Review: Hoya 52mm Circular Polarizing Filter on a Nikon D5100 Digital SLR with a 18mm-55mm VR Lens

Review: Hoya 52mm Circular Polarizing Filter on a Nikon D5100 Digital SLR with a 18mm-55mm VR Lens

A forthcoming holiday in Belgium was the kindling behind my purchase of the Hoya 52mm Circular Polarizing Filter (CIR-PL); a new companion for my trusty Nikon D5100 Digital SLR. Being an avid photographer, I had used a polarizing filter before on my older Olympus SLR (1972 model) and loved the deep blue skies that it could deliver on film. Over the years, I’ve taken some impressive photographs. And when I look back at them, I’m pleased I had a polarizing filter screwed onto the end of the lens. It can make a photograph so much better. And for very little cost.

What it does

Polarizing filters on modern cameras filter light that is linearly polarized, then circularly polarize the light entering the camera so as not to affect the camera’s sensors.
A Circular Polarizing Filter can increase contrast, darken skies and reduce reflections. The same effects are achievable in colour and black and white photography.

Hoya 52mm CIR-PL

The Hoya 52mm CIR-PL is a mid-ranged product in terms of price. It receives very good reviews at Amazon UK and the consensus there is that it’s a great product and good value for money.
It is well known that it is not suitable for wide angle lenses due to the physical depth of the polarizing ring. It can cast a shadow on the corners of photographs when at a high wide angle. As long as you don’t intend to use it in conjunction with such a lens, that won’t be a problem.

Purchased From CameraKing via Amazon UK

Delivery was very quick despite choosing the Super Saver Delivery option in Amazon.
The filter was posted well packaged and protected in a jiffy bag, small enough to be posted through the letter-box. The filter is packaged in a sealed, protective, plastic carry-case.

Nikon D5100 Digital SLR with 18mm-55mm VR Lens

I’ve had this camera and lens for a few years now. I love it and have taken some great photographs with it. Dare I say? Photographs bordering on professional quality.

Attaching the Filter

Making sure I didn’t cross-thread, the Hoya 52mm CIR-PL screwed onto the 18mm-55mm VR lens beautifully. The inner filter ring is knurled and allows sufficient grip to tighten the filter securely onto the lens despite its shallow depth.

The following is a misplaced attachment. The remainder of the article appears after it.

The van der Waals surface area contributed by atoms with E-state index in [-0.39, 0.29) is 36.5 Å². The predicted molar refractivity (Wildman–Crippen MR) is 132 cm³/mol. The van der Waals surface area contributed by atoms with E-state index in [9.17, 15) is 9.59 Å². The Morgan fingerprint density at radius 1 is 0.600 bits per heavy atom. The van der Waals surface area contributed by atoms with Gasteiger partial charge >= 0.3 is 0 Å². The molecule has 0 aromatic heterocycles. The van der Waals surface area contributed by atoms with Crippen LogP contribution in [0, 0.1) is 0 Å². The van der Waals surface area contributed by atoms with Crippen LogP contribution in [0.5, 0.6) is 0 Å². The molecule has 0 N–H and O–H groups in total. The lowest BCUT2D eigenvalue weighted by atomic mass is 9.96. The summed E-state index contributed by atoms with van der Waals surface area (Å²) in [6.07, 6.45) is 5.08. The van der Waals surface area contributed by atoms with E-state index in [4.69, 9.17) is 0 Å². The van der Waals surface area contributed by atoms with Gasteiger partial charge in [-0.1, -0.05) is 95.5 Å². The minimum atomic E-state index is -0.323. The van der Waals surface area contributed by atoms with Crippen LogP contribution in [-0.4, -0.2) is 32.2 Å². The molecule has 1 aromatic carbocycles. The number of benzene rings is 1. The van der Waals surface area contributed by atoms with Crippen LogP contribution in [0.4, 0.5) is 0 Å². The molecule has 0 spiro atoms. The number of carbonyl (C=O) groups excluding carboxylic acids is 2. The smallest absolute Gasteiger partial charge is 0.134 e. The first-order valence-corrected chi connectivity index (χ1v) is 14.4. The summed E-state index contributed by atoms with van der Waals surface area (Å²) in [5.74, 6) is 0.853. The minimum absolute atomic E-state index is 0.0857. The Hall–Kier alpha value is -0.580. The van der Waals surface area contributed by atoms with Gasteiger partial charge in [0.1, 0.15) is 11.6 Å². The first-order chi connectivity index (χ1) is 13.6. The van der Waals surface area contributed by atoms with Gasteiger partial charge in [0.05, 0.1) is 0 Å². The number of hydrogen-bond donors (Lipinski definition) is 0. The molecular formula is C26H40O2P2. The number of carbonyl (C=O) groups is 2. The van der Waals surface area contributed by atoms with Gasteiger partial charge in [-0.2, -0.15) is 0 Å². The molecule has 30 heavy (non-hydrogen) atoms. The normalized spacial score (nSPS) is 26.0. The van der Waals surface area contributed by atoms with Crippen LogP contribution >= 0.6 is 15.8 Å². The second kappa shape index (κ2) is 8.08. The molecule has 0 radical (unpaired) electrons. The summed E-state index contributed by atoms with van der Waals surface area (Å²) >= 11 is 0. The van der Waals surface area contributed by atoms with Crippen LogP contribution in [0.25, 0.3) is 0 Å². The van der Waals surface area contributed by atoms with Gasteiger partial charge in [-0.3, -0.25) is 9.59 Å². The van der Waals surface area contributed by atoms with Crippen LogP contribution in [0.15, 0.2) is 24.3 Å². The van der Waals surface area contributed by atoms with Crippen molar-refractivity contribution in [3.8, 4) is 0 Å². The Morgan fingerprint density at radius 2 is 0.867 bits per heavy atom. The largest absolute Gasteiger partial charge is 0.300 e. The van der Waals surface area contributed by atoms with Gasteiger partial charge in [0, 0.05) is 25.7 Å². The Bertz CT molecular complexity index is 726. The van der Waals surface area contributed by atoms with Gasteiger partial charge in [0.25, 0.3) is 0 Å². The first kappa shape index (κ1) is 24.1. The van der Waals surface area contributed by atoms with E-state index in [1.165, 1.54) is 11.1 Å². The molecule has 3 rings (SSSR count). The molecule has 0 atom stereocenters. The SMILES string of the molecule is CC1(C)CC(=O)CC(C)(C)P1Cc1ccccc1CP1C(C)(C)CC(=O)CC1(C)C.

Care does have to be taken here, not only to avoid the mistake of cross-threading the filter. The focus ring of this lens is on the very end of the lens, which the filter screws onto. So you must take care not to apply excessive torque to the focus ring when making the final tightening nip.
The original Nikon lens cap attaches to the filter to protect it.

In Use – Suppressing Reflections

CIR-PL: No Filtration
CIR-PL: Full Filtration
Sunlight falling on the black ceramic tiles in my kitchen was a good starting point to test the Hoya 52mm CIR-PL. The two photographs are taken with the same camera settings. The only difference between shots is the amount of polarizing filtration; in this case, either fully off or fully on.
CIR-PL: No Filtration
CIR-PL: Full Filtration
The same comparison again. This time with light reflections from water, courtesy of my son’s toy dumper truck.
CIR-PL: No Filtration
CIR-PL: Full Filtration

 And this really shows what it can do; suppressing reflections from glass. 

In Use – Increased Contrast & Darkened Skies

CIR-PL: No Filtration
CIR-PL: Full Filtration
Not only does contrast improve and skies darken but clarity seems to improve. More detail can be seen in the clouds as the washed-out appearance of the sky diminishes.
CIR-PL: No Filtration
CIR-PL: Full Filtration
The contrast in vegetation is fleshed out too making the whole scene look and feel much more vibrant.


  • Fast delivery
  • Great value product.
  • Excellent build quality and ergonomics. The knurled ring to enable tightening is a well thought out feature. The filter screwed onto the lens with precision. Operation is smooth and almost effortless. The original Nikon lens cap fits the filter.
  • Filter operation does not interfere with the focus ring when the lens is set to automatic focus.
  • The filter performs well; suppressing reflections from glass, water and other objects such as tiles and leather. It improves contrast of skies and vegetation, removes the washed-out appearance of skies, darkens them and improves clarity.
  • Score: 5/5
I’ve only demonstrated the filtration fully on or off in these comparisons. Remember, various degrees of  filter effect can be gained by turning the filter ring accordingly.


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